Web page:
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Buying a Home with a Septic System – Things to Consider

When buying a home, you’ll have a long list of things to consider before signing along the dotted line. You’ll need a house that’s big enough, is in a good neighborhood and doesn’t have any structural issues.

If you’re considering purchasing a home with a septic system, there are a number of additional things you’ll need to consider. If the house has municipal water and sewage, you won’t have to worry about a septic system.

If the home you’re considering buying is in a rural area, there’s a good chance it will have a septic system, and it’s a good idea to have it inspected by a professional plumber.

Why You Need to Inspect the Septic System
Without a properly-working septic system, waste water can back up in the area around the septic tank and into the home, creating unpleasant odors and unhealthy conditions for your family.

The typical septic system is made up of four main components:

  • The main waste line: A drain line leading from the home to the septic tank
  • The septic tank: A buried, watertight container typically made of concrete, steel, fiberglass or polyethylene that holds wastewater and facilitates decomposition of solid materials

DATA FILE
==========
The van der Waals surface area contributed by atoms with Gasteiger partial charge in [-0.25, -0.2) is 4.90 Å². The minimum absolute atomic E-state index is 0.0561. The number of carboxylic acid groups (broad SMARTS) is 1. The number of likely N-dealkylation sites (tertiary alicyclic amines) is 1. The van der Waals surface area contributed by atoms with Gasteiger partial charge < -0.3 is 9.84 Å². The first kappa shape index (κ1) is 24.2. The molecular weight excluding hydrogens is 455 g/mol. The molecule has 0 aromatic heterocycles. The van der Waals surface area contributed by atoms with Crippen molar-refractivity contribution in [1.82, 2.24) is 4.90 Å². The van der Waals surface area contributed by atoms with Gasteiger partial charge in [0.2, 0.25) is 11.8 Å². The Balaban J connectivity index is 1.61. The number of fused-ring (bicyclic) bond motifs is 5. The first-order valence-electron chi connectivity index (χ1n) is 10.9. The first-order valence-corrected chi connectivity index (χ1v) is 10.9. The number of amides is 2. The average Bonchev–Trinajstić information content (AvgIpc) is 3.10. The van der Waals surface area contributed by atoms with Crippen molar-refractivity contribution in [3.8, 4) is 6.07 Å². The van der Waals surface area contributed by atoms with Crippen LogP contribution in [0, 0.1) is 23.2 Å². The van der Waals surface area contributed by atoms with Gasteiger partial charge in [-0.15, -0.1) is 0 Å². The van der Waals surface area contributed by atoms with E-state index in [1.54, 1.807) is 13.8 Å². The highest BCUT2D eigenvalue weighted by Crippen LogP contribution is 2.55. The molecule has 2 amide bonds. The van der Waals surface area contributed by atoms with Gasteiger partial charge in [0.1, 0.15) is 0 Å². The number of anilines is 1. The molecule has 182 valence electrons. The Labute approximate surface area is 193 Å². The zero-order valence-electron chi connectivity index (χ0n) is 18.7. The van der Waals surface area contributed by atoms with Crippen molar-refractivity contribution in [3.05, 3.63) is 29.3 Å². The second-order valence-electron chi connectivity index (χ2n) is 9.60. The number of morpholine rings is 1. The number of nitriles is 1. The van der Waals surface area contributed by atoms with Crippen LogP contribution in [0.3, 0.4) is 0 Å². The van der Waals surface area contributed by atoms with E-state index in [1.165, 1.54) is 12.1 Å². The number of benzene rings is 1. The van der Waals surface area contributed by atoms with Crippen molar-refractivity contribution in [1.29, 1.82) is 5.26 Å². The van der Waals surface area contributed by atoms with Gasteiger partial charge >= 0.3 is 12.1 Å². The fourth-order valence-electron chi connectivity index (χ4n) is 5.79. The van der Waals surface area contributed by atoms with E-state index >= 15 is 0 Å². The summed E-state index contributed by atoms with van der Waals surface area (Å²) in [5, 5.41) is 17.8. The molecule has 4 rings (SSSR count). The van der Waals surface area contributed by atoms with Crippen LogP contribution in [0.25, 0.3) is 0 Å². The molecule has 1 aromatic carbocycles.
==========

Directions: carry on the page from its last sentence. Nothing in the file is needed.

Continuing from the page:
• The effluent distribution pipe: An underground pipe that directs the flow of treated wastewater, known as “effluent” from the septic tank to the leaching system.
  • Leach field / Drain field: Perforated underground pipes surrounded by rock or septic gravel that allow the effluent to leach into the surrounding soil where it is absorbed and evaporates.  The soil in the leach field provides the final step in the treatment of wastewater by removing viruses, nutrients, and bacteria from the effluent. Fine-grained, sandy soil is ideal.  Soil that has a high clay content or is too compacted can create problems.

What’s Included in a Septic System Inspection?

A thorough visual inspection of the septic system requires that the tank be pumped out.  The interior and baffles of the dry tank are then inspected for leaks and obstructions.

It’s also important to know the age of the system, and type of material the septic tank is made of.  The actual life expectancy of a given septic tank depends on a number of factors, including its level of use and how well it is maintained.  In general, however, concrete, fiberglass and plastic septic tanks last for 40 years or more before needing to be replaced.  Steel septic tanks are prone to rust which significantly reduces their longevity.  A steel septic tank of between 15 to 20 years old has likely rusted to the point that it should be replaced.

For more helpful information, check out:

The U.S. Environmental Protection Agency’s Brochures and Fact Sheets about Septic Systems for Homeowners

The Massachusetts Energy and Environmental Affairs Guide to Buying or Selling Property with a Septic System.

Need more information?  Contact Evergreen Plumbing at (401) 256-5688 to learn about our plumbing services in Rhode Island.